I was reading an Wikipedia article named "History Of Microsoft Flight Simulator" and I noticed something weird about Microsoft Flight Simulator 1.0:

November 1982
sometime during 1981-82 Microsoft obtained the license to port the simulator to IBM compatibles PCs. This version was released in November 1982 as Microsoft Flight Simulator, and featured an improved graphics engine, variable weather and time of day, and a new coordinate system (used by all subsequent versions up to version 5).

Advertisements claimed "If flying your IBM PC got any more realistic, you'd need a license", and promised "a full-color, out-the-window flight display" Early versions of Microsoft Flight Simulator were used as a test for PC compatibility. If a computer could run MSFS 1.0 and Lotus 1-2-3, it was 100% IBM PC-compatible, and if it could not, it was not.

Compatibility difficulty included the unusual use of the x86 assembly DIV command, where a "DIVIDE BY ZERO" command would be issued every time a screen refresh was needed. This technique often required hardware changes to assure compatibility with MSFS 1.0 software.

As I understand the MSFS 1.0 was an compatibity checking software but there is something lot more intereseting.



Was the "DVZ" was used to make sure the CPU had the ability to detect divide by zero commands and send it to the crash handler ?

Back in the day, not all CPU's had to ability to detect divide by zero commands and send it to the crash handler ? (Did Crash Handling even exist on IBM PC's back in the day?)

Thanks For Answering

  • 3
    All IBM PCs (and compatibles) will invoke the INT 0 handler when a zero divisor is used as an operand to the DIV instruction. According to your quote this was deliberately done in order to trigger screen refreshes. However, I can't see why it would do this, and am I skeptical that it's true. I suspect the author of the quote is mistaken and the program generates unintentional divide by zero exceptions when run on computers that are too fast compared to the original IBM PC. This was a fairly common problem with old IBM PC games.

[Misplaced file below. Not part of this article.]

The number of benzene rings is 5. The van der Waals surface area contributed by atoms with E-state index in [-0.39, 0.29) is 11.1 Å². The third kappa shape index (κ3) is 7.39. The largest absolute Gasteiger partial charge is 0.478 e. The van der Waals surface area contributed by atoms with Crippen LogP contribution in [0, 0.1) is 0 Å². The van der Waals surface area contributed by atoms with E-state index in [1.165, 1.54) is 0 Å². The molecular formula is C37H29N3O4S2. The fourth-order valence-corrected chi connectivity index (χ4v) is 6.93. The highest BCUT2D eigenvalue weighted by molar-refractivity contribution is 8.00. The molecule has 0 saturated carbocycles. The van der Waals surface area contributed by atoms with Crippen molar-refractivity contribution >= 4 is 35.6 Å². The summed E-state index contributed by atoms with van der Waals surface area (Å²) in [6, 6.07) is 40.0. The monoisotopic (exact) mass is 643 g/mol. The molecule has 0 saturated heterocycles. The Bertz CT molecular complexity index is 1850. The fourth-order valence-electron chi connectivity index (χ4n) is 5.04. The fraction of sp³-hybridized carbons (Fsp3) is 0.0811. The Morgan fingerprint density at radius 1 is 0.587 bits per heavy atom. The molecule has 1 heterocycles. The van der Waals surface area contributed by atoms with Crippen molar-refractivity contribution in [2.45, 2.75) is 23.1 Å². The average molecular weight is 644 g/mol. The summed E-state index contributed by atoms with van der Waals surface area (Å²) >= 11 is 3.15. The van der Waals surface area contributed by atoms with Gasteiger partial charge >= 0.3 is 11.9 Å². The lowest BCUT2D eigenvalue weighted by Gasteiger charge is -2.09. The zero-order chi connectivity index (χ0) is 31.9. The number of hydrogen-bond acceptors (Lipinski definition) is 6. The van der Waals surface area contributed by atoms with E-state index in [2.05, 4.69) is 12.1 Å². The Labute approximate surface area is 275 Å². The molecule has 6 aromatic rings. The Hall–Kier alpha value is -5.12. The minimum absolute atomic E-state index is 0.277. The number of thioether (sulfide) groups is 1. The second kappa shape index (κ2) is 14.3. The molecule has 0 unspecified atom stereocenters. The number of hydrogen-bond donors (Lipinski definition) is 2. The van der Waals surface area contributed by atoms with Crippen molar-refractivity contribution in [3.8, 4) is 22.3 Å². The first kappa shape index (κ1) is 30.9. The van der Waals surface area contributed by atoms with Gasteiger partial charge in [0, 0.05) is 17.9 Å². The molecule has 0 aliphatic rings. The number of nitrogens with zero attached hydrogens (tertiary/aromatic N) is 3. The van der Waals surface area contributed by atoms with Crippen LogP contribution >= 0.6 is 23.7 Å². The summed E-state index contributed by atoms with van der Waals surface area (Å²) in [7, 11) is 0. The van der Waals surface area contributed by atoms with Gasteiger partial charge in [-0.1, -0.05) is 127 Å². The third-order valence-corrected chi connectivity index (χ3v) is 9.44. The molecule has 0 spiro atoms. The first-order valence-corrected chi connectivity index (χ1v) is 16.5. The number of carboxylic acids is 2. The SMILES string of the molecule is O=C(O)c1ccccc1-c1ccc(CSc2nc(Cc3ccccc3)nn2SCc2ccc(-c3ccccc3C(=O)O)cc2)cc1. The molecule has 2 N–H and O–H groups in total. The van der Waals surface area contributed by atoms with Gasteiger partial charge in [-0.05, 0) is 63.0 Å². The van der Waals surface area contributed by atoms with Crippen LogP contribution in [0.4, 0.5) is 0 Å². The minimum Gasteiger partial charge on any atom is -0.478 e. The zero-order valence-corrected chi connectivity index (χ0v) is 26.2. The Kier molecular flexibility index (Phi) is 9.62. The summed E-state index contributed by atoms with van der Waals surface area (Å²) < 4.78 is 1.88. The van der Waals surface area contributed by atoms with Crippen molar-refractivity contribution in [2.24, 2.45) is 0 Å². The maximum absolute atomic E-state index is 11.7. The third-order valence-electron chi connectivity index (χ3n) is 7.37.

– user722
    Commented Sep 29, 2018 at 20:22

1 Answer 1


Some 8086/8088 software ends up calling interrupt 0, the divide-by-zero trap, during normal execution, either through programmer error, or intentionally. (Even when this happens through programmer error, there is some level of intent involved since the programmer would have to install a handler to avoid having the program exit.) On the 8086 and 8088, this acted like a “standard” interrupt, with a return address pushed to the stack containing the address of the instruction following the divide instruction. Examples of software which do this include The Seven Cities of Gold’s World Maker and of course Flight Simulator 1.

I don’t think however that this would cause issues with 8086/8088-based computers attempting to be PC-compatible, because this is handled by the CPU. It does cause problems with later CPUs though because the divide-by-zero error became a fault, not a trap, with the address on the stack pointing at the faulting instruction, not the one following it. Thus on World Maker or Flight Simulator 1, the divide-by-zero instructions would result in the interrupt 0 handler being called, but when that returned, the divide-by-zero instruction would run again, causing an infinite loop.

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